Marseille, The Museum of European and Mediterranean Civilizations


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The Museum of European and Mediterranean Civilizations, which is being inaugurated by French President Francois Hollande june 2013, is the centerpiece of Marseille's turn as the European Capital of Culture for 2013, which aims to attract 10 million visitors to the city this year.
As Ricciotti later admitted, ‘When I designed the MuCEM, we didn’t know how to build it.’ The bravura footbridges could only have been done in UHPFRC (moulded steel would have been far too heavy and expensive), but a system of post-tensioning had to be devised for them too, and the assembly of their interlocking units necessitated precision to one-tenth of a millimetre and one-tenth of a degree to ensure even transmission of forces.
In interviews, Ricciotti describes the J4’s construction as a heroic battle in the manner of a corrida, a fight to the death to beat the material into shape, a race against the clock to finish on time (building began in November 2009, for completion at the end of 2012), as well as a Howard Roark-style stand-off with the authorities, who required no fewer than 11 appréciations techniques d’expérimentation (the standard French certification procedure for technical innovations, requiring the fabrication and exhaustive testing and analysis of prototypes) for the J4, including for earthquake and fire resistance.

  • @carmadruga
    Thank you Carmen. Mireille first showed me the Museum: Thanks Mireille!!! and I loved the idea of Brise-soleil, this Arabian Mashrabiya, (but before was the structure that casts a shadow, the PERSIANS!!!)
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  • Very modern and interesting building. Thanks for this great show.
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  • @1456789
    Gracias, MUCHAS gracias Pilar. Un abrazo!
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  • Espectacular trabajo del arquitecto, ha tenido que pasar malos momentos, pero le ha valido la pena es fantastico. Tu presentación es magnífica se visualiza absolutamente todo el conjunto y por lo que he leido ahora tu eres la unica responsable de la presentación, enhorabuena por todo y muchas gracias, Pilar
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  • Thank you Bella for visit and favorite. Much appreciated
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Marseille, The Museum of European and Mediterranean Civilizations

  1. 1.
  2. 2. The Museum of European and Mediterranean Civilizations, which is being inaugurated by French President Francois Hollande June 2013, is the centerpiece of Marseille's turn as the European Capital of Culture for 2013, which aims to attract 10 million visitors to the city this year.
  3. 3. Officials see it as a chance to transform the ravaged image of the metropolis, which was once a crossroad of Mediterranean civilization and bastion of the ancient Greeks, but is now considered one of Europe's deadliest cities. Four decades of widespread poverty in Marseille saw the rise of a powerful mob scene, including a criminal underworld of drugs, prostitution and gambling. There were 24 fatal shootings in 2012 alone.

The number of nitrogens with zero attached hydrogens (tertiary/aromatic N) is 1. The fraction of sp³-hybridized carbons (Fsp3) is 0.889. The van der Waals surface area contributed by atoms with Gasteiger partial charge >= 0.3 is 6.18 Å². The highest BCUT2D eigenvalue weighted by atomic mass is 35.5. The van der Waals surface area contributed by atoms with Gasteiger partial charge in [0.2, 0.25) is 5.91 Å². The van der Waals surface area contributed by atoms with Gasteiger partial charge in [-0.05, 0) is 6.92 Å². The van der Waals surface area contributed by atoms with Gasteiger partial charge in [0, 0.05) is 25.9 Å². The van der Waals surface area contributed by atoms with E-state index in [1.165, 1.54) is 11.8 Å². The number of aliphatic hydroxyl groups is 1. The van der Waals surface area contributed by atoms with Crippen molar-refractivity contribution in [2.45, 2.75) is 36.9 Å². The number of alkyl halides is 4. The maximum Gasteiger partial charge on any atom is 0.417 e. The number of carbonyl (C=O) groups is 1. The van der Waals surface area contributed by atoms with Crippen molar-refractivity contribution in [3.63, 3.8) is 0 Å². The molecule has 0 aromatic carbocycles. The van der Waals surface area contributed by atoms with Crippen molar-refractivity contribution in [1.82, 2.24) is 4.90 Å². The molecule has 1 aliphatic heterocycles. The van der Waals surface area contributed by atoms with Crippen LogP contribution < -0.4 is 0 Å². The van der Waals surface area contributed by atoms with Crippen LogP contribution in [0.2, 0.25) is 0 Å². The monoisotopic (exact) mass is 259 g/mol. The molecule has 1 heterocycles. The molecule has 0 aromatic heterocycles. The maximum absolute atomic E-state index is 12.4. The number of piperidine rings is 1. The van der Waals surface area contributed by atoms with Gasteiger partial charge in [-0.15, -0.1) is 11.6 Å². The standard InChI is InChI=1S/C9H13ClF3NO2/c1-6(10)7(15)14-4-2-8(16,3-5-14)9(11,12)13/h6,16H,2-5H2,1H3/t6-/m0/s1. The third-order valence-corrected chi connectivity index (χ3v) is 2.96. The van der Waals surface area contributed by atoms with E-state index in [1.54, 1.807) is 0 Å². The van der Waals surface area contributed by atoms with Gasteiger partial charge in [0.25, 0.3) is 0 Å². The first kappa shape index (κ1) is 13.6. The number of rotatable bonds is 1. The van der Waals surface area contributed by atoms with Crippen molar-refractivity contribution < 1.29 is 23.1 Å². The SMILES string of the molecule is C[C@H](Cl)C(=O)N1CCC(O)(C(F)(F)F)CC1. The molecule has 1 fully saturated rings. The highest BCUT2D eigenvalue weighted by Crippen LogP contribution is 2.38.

4. 4. "We continue to present Marseille in national and foreign media just by crime, dirt, and letting itself go. ... We forget that Marseille has a beautiful history, contributing to the rich civilization of the Mediterranean," said Bruno Suzzarelli, the museum's director. He said that the museum can help rebrand the city's image. Marseille, France’s principal Mediterranean seaport, is European Capital of Culture 2013. Of the many new buildings opening this year, by far the most prestigious is the €191-million Musée des Civilisations de l’Europe et de la Méditerranée, or MuCEM.
  5. 5. Conceived in 2000 as part of the €7-billion Euroméditerrannée redevelopment of the city’s docks, the MuCEM as an institution has a curious history. Its ancestor is the Musée National des Arts et Traditions Populaires (MATP), founded in 1937 as a national museum of ethnography that collected everything from guignols (puppets) to rural interiors and regional costumes. By the end of the millennium its location in Paris’s Bois de Boulogne (far from the city centre) and its ageing building were taking their toll on visitor numbers and on the quality of displays
  6. 6. It was at this point that the authorities decided to ‘decentralise’ the MATP and move it to Marseille in the hope of achieving a brilliant symbiosis: the moribund museum would be reborn in its new setting, while the troubled regional capital would benefit à la Bilbao from the presence of a prestigious national collection in an eye-catching building
  7. 7. To this end the museum was allocated a spectacular site: the historic Fort St-Jean (13th-17th centuries), which guards the entrance to the Vieux Port, as well as the adjacent J4 pier, right on the water’s edge with sweeping westward views to the setting sun. Thirteen years, three French presidents and six culture ministers later, the MuCEM has finally opened. And more than just a French folklore museum, it aims to be a pluridisciplinary, multi-textual institution of a type never seen before.